In this personal essay, writer Adeline Hocine talks about how Ramadan can be dangerous for Muslims living with eating disorders.
Trigger Warning: This personal essay discusses fasting and eating disorders, and it may be triggering for some readers.
The first time I fainted from my eating disorder, I was in the second grade. After my Algerian family immigrated to the United States, I found myself surrounded by light-haired girls with delicate features, and my own thick, dark hair and sharp nose seemed unusual in comparison. Right away, I felt like I wasn’t normal. I started eating less, pushing my body to conform to new standards. Living with an eating disorder was something that I thought helped me cope. I was afraid to talk to someone about how I was feeling, knowing that it would mean admitting something was wrong. So, instead, I kept it to myself.
Living with a secret eating disorder can feel like a daily battle — but as a Muslim woman, Ramadan in particular resembles something closer to war. In fifth grade, when my Iraqi-American best friend began fasting for Ramadan, I saw an opportunity to mask my eating disorder with the veil of dedication to my faith. Suddenly, I felt inclined to participate for the first time; my Muslim parents never pressured me to observe Ramadan growing up. While mental illness is stigmatized, fasting for religious purposes is encouraged. By fasting to prove my faith, I have an entire community of people behind me validating my commitment.
Throughout the month of Ramadan, Muslims fast from sunrise to sundown, not even consuming water in the process. Not only does this practice teach appreciation and gratitude, but the hunger one experiences creates a space that can only be filled by their faith. At the end of each day, the fast is broken with iftar, a community meal that more so resembles a feast rather than your average dinner.
After my first day of fasting, the unfamiliar weight in my stomach triggered new thoughts. Instead of feeling relief from finally being able to eat, I decided to purge after iftar. This quickly became a pattern for me throughout Ramadan. Even long after the holiday ended, my routine remained.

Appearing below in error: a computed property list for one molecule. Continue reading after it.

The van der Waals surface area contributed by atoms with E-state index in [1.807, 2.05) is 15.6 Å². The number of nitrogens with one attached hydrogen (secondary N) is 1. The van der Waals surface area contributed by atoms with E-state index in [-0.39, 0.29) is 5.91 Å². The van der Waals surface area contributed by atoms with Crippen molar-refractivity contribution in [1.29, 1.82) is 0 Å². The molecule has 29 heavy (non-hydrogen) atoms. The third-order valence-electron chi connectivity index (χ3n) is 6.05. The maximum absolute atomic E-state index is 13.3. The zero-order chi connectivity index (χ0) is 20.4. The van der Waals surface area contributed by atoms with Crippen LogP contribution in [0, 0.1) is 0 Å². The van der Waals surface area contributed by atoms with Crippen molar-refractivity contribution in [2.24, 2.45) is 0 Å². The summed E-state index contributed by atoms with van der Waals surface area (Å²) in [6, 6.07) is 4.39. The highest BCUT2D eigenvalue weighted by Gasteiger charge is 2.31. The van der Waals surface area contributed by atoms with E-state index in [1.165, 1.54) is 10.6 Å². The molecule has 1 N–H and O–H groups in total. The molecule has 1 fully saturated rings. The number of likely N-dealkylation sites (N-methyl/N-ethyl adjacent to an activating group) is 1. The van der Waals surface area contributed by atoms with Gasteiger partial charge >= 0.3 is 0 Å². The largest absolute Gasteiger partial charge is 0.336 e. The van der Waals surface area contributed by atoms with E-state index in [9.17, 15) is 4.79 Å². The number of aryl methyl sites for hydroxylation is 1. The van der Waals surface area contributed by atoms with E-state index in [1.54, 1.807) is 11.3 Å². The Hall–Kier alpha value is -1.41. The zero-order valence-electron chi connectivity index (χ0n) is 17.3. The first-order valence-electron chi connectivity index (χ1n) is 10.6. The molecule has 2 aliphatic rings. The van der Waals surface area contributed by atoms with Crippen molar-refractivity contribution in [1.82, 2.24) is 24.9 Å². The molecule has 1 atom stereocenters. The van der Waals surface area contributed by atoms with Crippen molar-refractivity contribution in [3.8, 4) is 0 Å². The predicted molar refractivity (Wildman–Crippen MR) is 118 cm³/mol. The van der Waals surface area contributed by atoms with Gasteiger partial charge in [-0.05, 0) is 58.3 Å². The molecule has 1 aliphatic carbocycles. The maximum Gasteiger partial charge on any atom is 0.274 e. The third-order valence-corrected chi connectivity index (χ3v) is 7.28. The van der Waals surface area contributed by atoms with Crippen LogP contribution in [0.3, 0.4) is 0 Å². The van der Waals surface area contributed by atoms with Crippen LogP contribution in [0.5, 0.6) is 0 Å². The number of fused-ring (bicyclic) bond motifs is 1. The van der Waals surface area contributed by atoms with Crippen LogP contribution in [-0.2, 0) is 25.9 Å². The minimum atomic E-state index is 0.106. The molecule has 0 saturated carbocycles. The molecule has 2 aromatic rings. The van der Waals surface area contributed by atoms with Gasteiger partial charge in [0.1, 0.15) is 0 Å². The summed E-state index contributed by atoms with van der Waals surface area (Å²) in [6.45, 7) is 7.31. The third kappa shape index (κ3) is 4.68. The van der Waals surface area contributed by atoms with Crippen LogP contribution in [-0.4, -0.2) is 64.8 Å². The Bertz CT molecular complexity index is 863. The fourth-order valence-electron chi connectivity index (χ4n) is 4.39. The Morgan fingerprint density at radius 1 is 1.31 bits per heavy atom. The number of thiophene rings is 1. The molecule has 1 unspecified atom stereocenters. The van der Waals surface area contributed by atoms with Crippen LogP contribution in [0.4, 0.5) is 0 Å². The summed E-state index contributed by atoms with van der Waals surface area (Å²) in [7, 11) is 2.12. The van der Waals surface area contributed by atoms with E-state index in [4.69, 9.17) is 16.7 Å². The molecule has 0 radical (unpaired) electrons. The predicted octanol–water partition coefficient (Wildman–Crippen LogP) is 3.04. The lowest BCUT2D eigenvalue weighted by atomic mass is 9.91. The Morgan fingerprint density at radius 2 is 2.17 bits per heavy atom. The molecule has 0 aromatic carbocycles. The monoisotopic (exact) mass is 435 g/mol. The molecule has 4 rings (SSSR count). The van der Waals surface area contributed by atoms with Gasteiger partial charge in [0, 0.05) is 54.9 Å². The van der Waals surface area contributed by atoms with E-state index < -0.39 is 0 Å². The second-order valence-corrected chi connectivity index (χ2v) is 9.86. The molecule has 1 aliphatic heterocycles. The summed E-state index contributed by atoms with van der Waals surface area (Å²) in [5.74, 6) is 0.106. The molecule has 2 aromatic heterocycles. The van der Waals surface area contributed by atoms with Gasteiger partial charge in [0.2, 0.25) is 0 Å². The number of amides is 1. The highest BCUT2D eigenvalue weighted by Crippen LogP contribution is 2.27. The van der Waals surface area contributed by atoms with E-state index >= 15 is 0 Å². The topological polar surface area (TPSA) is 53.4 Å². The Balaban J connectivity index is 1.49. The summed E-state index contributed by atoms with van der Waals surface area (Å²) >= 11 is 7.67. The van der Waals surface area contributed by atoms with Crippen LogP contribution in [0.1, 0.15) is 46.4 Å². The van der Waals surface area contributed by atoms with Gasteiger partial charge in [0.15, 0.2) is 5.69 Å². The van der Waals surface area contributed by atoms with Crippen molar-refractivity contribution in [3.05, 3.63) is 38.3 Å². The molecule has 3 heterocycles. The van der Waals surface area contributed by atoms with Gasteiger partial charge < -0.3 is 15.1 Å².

Despite the harm I was causing my body, my eating disorder brought me comfort for all the wrong reasons. I knew I could never control the way others viewed me, but fasting allowed me to control the way I viewed myself, both within my community and in the face of American beauty standards. While I should have been observing Ramadan because of my faith, it was my eating disorder — not my faith — that motivated me to fast. As my body grew weaker, my mind continued giving in to the triggering thoughts. I somehow had managed to convince myself this was all a sign of strength.
In reality, I was losing a battle with my mental health, and I felt like I couldn’t talk to anyone about it. My parents never asked me if I was struggling, though they did occasionally make comments about my extreme weight loss. Mental health is not openly discussed in my community, but I wish it was. I was so ashamed I had kept my struggle to myself. Today, my eating disorder finally feels manageable, but every year at the start of Ramadan, I worry about relapse, which is made harder by the fact that other Muslims have looked down on me for not participating.
Ramadan can be the ultimate practice of faith for many Muslims, but for others it can be a dangerous trigger, which is why I don’t observe it. While it’s painful that some Muslims may not take my faith seriously, I know I’m making the right choices for myself. The truth is, having an eating disorder has forced me to rediscover and redefine my relationship with Islam.
I’ve realized that I am no less Muslim than someone who decides to observe Ramadan, and that I’m not the only one with this experience. What my community needs now is what I never had growing up: more conversations about mental health and how Ramadan can be dangerous for Muslims living with eating disorders.
If you or someone you know is struggling with an eating disorder, the NEDA helpline is here to help at 1–800–931–2237.
Originally published at www.teenvogue.com.